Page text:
Thursday, 30 January 2020 10:57

SATSA clarifies its position on wildlife interactions

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Tourism association, SATSA, has not put in place any ban on wildlife interactions, and its guidelines on wildlife activities, released at the end of October last year, remain voluntary.

The association clarified its position following widespread media reports that new guidelines by SATSA sought to ban numerous wildlife interactions and hoped to implement such a ban by the end of July.

However, David Frost, CEO of SATSA, told Tourism Update that its guidelines would remain voluntary until its membership decided differently. The topic will be raised at the association’s AGM in July, but while members could vote for mandatory adherence, as a membership body, SATSA is not a regulatory authority and its mandate is not to regulate or enforce recommendations.  

Frost said the process of putting together the guidelines was not intended to be exclusionary, but emphasised the importance of ethical guidelines on wildlife interactions, especially in the context of growing sentiment against them.

“The world is changing; the voice against animal interactions is growing louder and by being the first country worldwide to empower travellers and the tourism industry to make ethical and informed destinations, South Africa ensures we stay ahead of these changes and positions ourselves to safeguard our reputation and industry.”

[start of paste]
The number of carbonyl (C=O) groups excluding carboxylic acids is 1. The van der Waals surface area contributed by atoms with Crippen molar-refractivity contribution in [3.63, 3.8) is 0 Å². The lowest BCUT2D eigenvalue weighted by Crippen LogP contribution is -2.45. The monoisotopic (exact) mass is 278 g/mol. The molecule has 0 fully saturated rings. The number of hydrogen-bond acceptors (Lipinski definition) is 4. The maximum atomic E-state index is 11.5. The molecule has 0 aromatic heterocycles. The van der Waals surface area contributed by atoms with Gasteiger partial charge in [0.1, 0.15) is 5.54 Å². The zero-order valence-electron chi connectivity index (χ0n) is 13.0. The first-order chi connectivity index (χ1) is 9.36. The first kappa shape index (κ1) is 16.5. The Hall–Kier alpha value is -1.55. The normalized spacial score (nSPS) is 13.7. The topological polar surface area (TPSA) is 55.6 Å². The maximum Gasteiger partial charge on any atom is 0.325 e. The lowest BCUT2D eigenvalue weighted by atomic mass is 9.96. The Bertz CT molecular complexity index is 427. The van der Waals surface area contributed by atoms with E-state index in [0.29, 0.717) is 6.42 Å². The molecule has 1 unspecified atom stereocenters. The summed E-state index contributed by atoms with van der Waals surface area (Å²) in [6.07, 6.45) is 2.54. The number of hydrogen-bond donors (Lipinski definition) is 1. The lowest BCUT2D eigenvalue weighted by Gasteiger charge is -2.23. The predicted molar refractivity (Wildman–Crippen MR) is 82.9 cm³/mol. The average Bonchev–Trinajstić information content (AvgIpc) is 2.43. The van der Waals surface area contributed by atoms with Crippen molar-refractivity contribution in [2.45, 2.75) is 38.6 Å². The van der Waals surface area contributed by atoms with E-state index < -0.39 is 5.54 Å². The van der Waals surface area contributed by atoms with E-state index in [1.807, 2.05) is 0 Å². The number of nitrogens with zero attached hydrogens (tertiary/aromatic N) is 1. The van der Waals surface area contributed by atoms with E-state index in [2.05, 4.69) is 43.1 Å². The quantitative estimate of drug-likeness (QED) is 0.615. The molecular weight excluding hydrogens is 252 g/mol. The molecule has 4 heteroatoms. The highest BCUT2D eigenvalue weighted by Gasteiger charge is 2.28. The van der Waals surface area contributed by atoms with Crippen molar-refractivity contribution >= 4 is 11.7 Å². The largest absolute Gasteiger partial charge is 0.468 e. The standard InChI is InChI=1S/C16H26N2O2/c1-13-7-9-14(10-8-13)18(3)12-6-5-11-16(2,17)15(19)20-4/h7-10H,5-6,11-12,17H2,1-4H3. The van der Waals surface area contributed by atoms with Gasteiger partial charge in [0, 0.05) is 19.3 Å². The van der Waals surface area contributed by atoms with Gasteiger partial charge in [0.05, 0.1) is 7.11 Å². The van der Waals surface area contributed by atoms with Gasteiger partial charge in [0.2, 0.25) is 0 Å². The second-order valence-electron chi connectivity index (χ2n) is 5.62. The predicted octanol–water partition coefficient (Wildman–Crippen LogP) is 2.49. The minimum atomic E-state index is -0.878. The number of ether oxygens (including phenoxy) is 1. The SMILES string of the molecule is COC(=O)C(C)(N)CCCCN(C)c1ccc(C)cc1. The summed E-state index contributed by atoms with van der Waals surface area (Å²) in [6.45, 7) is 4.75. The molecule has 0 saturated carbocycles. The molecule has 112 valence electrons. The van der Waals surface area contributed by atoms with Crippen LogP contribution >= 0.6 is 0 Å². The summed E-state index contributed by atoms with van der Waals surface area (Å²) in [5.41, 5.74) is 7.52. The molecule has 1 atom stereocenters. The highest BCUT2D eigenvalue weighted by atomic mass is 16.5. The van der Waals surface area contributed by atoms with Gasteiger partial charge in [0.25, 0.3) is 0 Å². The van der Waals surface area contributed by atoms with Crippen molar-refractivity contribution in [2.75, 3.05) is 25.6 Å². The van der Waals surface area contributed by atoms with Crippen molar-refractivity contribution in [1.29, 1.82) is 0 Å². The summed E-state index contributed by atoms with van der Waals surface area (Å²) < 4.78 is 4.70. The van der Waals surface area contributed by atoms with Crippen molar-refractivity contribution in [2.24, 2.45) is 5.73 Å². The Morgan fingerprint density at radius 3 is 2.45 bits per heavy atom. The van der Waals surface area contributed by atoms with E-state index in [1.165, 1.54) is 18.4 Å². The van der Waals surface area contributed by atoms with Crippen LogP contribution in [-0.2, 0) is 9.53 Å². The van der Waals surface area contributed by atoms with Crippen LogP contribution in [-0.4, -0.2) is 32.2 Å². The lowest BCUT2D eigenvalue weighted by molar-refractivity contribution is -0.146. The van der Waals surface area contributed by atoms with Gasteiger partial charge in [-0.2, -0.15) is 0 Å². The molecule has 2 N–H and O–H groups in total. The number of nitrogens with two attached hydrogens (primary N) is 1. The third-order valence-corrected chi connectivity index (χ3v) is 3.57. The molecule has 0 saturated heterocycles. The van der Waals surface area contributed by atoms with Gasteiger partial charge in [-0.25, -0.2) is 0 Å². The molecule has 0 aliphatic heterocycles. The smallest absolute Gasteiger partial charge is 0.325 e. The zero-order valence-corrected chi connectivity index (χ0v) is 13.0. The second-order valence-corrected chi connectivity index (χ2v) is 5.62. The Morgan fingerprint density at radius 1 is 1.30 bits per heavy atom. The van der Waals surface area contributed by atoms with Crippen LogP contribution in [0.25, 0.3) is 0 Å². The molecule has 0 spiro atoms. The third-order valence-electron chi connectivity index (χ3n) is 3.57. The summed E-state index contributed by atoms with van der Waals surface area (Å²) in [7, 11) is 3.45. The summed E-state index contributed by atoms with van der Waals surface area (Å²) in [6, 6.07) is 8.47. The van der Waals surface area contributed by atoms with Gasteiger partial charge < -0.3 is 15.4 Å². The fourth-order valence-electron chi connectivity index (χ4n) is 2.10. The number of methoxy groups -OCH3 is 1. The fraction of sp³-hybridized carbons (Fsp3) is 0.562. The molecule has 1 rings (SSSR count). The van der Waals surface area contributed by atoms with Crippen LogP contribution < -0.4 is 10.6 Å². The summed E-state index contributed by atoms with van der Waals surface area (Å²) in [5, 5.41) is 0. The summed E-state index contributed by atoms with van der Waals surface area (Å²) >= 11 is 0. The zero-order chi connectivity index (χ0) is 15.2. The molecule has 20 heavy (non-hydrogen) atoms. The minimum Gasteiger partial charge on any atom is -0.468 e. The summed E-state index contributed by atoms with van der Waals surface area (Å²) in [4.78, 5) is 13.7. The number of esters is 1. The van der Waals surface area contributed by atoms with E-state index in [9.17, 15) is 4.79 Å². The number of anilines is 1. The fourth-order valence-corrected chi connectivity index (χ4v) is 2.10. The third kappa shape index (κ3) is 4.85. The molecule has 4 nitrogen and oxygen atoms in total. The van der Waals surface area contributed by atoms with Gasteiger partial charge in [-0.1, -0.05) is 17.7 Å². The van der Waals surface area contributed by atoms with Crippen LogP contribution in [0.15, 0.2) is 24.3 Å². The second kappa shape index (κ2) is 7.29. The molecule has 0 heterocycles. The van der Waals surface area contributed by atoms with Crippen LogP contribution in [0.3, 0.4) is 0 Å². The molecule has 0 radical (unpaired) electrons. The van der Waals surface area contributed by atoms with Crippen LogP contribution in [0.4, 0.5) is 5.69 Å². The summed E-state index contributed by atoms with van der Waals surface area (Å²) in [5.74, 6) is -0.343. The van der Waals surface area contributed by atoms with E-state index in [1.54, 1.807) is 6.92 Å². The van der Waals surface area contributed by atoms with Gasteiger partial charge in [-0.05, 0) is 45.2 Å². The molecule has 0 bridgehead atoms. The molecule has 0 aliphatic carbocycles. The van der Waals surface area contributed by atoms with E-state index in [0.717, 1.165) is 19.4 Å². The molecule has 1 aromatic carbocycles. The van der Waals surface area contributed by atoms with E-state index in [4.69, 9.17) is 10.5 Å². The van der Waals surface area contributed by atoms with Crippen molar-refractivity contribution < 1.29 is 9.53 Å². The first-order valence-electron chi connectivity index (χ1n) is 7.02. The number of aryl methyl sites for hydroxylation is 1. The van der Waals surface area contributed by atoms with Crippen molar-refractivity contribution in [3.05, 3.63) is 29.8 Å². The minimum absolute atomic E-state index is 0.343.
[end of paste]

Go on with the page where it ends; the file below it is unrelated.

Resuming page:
The guidelines were released after a year-long research initiative engaging with the industry and seeking to establish a ‘line the sand’, identifying activities regarded as unacceptable.

Activities deemed unacceptable in the guidelines are tactile interactions with infant wild animals, predators and cetaceans (marine mammals including whales and dolphins); riding of wild animals; walking with predators or elephants, and performing animals.

According to SATSA, over 60 tour operators and tourism establishment members have committed their support for the guidelines.

A toolkit was also released that seeks to assist tourism businesses and travellers to make ethical decisions when considering whether to support an attraction.

The guidelines and toolkit can be accessed here < and here <>

In 2016, SA Tourism also took a position not to promote or endorse any interaction with wild animals, including petting or walking with wild cats and interacting with elephants, and urged tourists to avoid visiting breeding farms and captive facilities that offer animal interactions.

Source: TU

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